In addition, the growing population of the region requires an increase in drinking water and energy consumption. To do this, on the tributaries of the Irtysh and Ili are built reservoirs, dams and hydroelectric power plants.
This is a source of major concern for Kazakhstan.
Kazakhstan has already noted the disappearance of floodplain meadows along the Irtysh, which has extremely negative impact on the agricultural sector of a number of regions of the country.
Similar problems have emerged downstream in the territory of Russia. Thus, the construction of a new irrigation canal Hailar-Dalainor, which further takes at least one cubic kilometers of water per year of the Irtysh, has led to the beginning of the process of desertification of the Omsk region of Russia. The disappearance of some species of flora and fauna in the reserves has already been noted.
In fact, the problem of the gradual decline of the water level in the trans-boundary rivers began to form from the beginning of the 1990s. Kazakhstan is attempting to resolve the water problem since 1994. In 2001 the Kazakh-China Joint Commission on the use and protection of trans-boundary rivers was established. Any tangible results are still awaited. The Commission is discussing the exchange of data on chemical indicators of water and how to prevent natural disasters during the spring floods. The question of the division of water remains unresolved.
Part of the problem is that Beijing has refused to accede to the Helsinki Convention on the Protection and Use of Trans-boundary Watercourses and International Lakes and the Convention on the Law of Non-Navigational Uses of International Watercourses, which provide for collective bargaining of all countries in the River Runoff. China, while delaying the ratification of the Convention, prefers to conduct the dialogue with each of the parties separately. There are separate sets of dialogue with Kazakhstan and Russia. The lack of disclosure by China on construction of objects on the trans-boundary rivers leading to withdrawal of water is also a factor.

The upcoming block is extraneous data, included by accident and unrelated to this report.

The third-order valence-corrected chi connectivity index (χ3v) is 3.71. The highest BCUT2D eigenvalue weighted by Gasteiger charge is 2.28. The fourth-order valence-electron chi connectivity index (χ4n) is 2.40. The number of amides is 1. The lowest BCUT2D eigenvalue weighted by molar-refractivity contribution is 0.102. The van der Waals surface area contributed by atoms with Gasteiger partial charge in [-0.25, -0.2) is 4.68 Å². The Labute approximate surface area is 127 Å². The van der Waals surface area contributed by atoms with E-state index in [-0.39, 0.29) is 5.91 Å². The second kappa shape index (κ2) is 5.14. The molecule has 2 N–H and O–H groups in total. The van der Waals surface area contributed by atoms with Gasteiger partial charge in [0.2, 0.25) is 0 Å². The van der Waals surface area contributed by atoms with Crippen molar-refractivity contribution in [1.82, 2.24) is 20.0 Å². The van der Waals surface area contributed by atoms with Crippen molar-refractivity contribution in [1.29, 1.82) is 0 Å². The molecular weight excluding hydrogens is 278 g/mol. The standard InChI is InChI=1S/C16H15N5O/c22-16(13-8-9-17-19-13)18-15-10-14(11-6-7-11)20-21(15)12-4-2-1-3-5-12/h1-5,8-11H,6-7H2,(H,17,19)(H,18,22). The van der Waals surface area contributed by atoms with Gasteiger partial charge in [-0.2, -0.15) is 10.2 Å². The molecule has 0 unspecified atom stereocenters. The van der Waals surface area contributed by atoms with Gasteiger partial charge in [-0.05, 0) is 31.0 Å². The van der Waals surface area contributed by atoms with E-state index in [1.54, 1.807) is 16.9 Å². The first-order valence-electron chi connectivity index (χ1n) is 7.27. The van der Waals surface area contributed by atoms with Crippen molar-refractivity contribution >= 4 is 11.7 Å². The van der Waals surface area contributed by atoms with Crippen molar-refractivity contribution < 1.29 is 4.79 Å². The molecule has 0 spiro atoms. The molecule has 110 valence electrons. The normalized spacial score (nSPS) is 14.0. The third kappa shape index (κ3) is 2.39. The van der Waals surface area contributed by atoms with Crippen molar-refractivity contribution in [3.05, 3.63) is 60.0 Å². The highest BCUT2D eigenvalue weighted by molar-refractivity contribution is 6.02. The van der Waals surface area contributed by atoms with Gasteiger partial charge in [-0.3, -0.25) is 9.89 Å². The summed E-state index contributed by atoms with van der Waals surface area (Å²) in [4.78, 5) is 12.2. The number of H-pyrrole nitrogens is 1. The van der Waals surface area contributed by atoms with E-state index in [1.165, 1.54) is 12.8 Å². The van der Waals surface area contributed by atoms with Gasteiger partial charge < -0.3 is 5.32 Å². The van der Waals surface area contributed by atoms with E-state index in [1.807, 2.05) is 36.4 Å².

There is another aspect.
In addition to Kazakhstan and Russia, some other countries may get affected by the water management plans of China.
China is considering some projects to manage the water resources of TAR (Tibet Autonomous Region) in western China. TAR is the main donor to some major cross-border rivers in the region including the Yellow River, Yangtze, Mekong, Salween, Brahamputra, Indus, and Sutlej. The reduction of parent tributaries of these rivers may affect water supplies to beneficiary countries.
The delay by China to join the Helsinki Convention and the Convention on the Law of Non-Navigational Uses of International Watercourses, and the desire to negotiate on bilateral basis, is a source of complication. There is the likelihood that the idea behind this approach could be to wait till the implementation of the industrial construction plans i.e. up to 2025-2030. This may sound like a good strategy because by that time China will have in place all the infrastructure it needs to withdraw water volumes it needs, but it will have its own repercussions. China has very broad-based relations with Russia and Kazakhstan and there is hardly any wisdom in bruising those relations for the sake of some immediate gains.
One way to deal with this issue is for the countries which have water resources shared with China, to establish joint dialogue with China. This may lead to joint mechanisms and balance of interests. Otherwise, water may become a source of political and economic tension and, in this case, one of the worst affected countries could be Kazakhstan. /// nCa, 16 Oct